Imagine a world…
Where wide-spread mechanisation and automation does take place, but we harness this trend for good.
To Machines, and the Age of Wisdom.
From the earliest of civilisations to the current day, humanity has had to ‘work’ to earn a living. In the past, and in some parts of the world still today, waking hours would largely be committed to work that was absolutely necessary to survival. It was necessary to fetch water to bring to their living quarters, to gather food and wood for cooking and warmth, to prepare fuel to light lamps. Nobody in the tribe was exempt from this labour — everybody needs to survive. All except perhaps the Medicine Men and Women, who would be provided for as a compensation for the value they brought the tribe.
As we moved to a model of agriculture, people began to divide into areas of specialisation, and trade — tending to the soil for growing of crops, rearing of animals for food, wool and other products. Instead of spending our time gathering all necessary resources on an individual basis, we realised the potential of division of labour and trade, and thus choosing a specialisation or trade that we were able to contribute best to. This usually followed a family tradition, although not always.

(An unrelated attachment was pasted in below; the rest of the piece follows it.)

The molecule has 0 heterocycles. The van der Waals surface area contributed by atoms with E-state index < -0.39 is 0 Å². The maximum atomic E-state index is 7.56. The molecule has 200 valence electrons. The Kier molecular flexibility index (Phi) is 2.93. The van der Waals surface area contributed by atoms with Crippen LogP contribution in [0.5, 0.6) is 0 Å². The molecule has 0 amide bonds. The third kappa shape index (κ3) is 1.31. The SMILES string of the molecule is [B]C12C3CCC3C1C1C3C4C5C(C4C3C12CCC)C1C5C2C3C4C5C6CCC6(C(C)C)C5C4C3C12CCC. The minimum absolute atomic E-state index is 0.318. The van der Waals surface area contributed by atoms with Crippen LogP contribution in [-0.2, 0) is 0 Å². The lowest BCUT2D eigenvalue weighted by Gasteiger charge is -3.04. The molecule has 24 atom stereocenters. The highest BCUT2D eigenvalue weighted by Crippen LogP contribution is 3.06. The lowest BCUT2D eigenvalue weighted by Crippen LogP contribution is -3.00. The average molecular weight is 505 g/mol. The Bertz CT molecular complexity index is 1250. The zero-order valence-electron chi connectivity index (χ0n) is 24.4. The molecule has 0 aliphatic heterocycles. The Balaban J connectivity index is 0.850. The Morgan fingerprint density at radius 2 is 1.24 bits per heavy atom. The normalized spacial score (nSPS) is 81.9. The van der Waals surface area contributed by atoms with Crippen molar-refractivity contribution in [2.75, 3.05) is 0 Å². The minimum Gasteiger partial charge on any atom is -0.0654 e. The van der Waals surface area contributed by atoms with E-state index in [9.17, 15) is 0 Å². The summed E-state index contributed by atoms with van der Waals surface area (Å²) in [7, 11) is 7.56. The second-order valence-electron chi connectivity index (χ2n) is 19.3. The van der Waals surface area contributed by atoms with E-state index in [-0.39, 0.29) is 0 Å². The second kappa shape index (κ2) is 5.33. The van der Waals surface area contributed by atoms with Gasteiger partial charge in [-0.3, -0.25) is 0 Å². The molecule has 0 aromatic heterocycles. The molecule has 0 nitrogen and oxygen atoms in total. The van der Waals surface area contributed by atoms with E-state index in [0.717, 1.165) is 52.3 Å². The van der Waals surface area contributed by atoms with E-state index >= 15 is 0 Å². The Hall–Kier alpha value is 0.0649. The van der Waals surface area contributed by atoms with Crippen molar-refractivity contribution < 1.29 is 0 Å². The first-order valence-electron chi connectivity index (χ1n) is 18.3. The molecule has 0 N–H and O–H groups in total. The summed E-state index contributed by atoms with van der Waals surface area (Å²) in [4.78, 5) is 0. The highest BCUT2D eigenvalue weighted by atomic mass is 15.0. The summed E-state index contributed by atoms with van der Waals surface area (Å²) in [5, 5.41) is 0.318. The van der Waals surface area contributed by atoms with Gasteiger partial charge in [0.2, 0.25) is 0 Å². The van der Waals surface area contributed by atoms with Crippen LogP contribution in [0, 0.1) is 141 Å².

It would have been very difficult for someone of this era to imagine a time when clean, fresh water would run from a tap into their own home at the turn of a handle, and heat would be generated to a specific desired temperature at the turn of a thermostat. The very concept of pushing a button to receive instant light would have been viewed as nothing short of magic.
Being freed of these burdensome but entirely dependent tasks would have unlocked hours of time. People of ancient times would have wondered and marvelled at what they would do with so much time on their hands.